Welcome to part the last of our series on Bernard Bailyn’s masterful description of the transformation of American political thought in the decade before 1775. Here we look at how the idea of a Constitution of principle took off once it was properly presented. As Bailyn puts it:
The transition to more advanced group was forced forward by the continuing need, after 1764, to distinguish fundamentals from institutions and from the actions of government so that they might serve as limits and controls. Once its utility was perceived and demonstrated, this process of disengaging principles from institutions and from the positive actions of government and then of conceiving of them as fixed sets of rules and boundaries, when on swiftly. 
Americans, as Bailyn spends a long early chapter explaining, seemed to fear nothing more than unlimited government that became tyrannical. Abuse of power was the worst possible abuse. That’s why most Americans had resisted a government based on theory–theory could infinitely expand and be used to justify any abuse of power. Better to send reps to the legislature with a few concrete demands than to have them while away their hours coming up with “ideas” to guide them.
But it became clear to these Americans that Principle did not have to be used for evil expansion of power. Principles could be used to limit government. The U.S. Constitution is a tribute to where this thinking quickly led–it can definitely read sometimes like it’s primarily a list of what the federal government cannot do rather than what it can. Principles can be used to curb government by giving natural rights to the individual citizen, and institutions like the free public press.
If politicians drew their power to act from a set of written principles that the voters had agreed upon, then those principles–the Constitution–began to seem like it had a lot in common with those written rules and requirements towns used to send their reps to the legislature with. One knew that one’s reps were bound by the principles of the Constitution, and, if that constitution was properly written, it would curb the power of the government.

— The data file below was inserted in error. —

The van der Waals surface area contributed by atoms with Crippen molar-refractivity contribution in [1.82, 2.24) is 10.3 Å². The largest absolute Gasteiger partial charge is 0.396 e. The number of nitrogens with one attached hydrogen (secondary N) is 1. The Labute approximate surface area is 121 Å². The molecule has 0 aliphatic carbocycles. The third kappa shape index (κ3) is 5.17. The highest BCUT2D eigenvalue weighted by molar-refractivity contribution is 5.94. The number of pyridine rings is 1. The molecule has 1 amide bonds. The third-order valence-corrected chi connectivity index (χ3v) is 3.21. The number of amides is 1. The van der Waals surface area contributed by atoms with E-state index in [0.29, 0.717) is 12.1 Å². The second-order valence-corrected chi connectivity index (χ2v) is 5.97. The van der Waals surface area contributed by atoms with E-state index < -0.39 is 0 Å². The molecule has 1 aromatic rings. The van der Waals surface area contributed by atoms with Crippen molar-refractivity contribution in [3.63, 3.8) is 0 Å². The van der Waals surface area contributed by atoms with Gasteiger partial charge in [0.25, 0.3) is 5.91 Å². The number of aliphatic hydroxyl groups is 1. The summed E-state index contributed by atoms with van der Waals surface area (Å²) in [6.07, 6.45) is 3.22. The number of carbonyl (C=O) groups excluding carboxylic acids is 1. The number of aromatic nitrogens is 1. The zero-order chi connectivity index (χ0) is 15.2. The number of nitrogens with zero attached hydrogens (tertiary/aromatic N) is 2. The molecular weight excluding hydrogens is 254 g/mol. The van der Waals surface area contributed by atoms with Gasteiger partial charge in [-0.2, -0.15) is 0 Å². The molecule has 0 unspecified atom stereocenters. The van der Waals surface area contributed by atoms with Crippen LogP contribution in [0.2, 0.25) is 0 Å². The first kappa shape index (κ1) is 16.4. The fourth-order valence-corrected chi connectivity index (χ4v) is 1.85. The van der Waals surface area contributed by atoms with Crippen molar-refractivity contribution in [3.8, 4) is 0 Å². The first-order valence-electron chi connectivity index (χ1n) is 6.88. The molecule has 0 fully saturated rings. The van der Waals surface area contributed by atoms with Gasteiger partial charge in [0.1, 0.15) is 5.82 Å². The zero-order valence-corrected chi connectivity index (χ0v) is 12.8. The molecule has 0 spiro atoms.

This helped Americans to separate bodies of law from actual bodies of government. Parliament, or the colonial legislature, were not the constitution. They were not the law. They did not write laws by their own authority. Americans quickly adopted the idea that legislatures were authorized to write laws by authority of the constitution they were governed by. They could not create laws that violated that constitution. Legislatures were not synonymous with the law, and they were not above it.
This flew in the face of the established English legal tradition that the body of laws Parliament had created over the centuries was the English constitution, and therefore Parliament itself was the ultimate authority. As Zubly put it, the Americans were diverging into the belief that
Parliament derives its authority and power from the constitution, and not the constitution from Parliament… the constitution is permanent and ever the same, [and Parliament] can no more make laws which are against the constitution or the unalterable privileges of the British subjects than it can alter the constitution itself… The power of Parliament, and of every branch of it, has its bounds assigned by the constitution. [181-2]
This leads fairly naturally to the idea that a people and their legislature must have a written constitution to operate by. The English tradition that the entire great body of law and precedent created over the centuries was the constitution was unacceptable. That great body of law had no guiding principles–it contained laws that contradicted each other, laws that were written on the spur of the moment, laws that were the brainchild of individual men. And it put the cart before the horse: a legislature doesn’t make a constitution possible; a constitution makes legislation possible.
Bailyn goes on to the end of this chapter to describe how different colonies began to implement this idea, and it’s good reading. But we’ll close our series with a final quote from this great historian:
These changes in the view–of what a constitution was and of the proper emphasis in the understanding of rights–were momentous; they would shape the entire future development of American constitutional thought and practice.
It’s great to really study the intellectual history of our revolution, and to remind ourselves that it was not all about “Americans didn’t want to pay taxes”.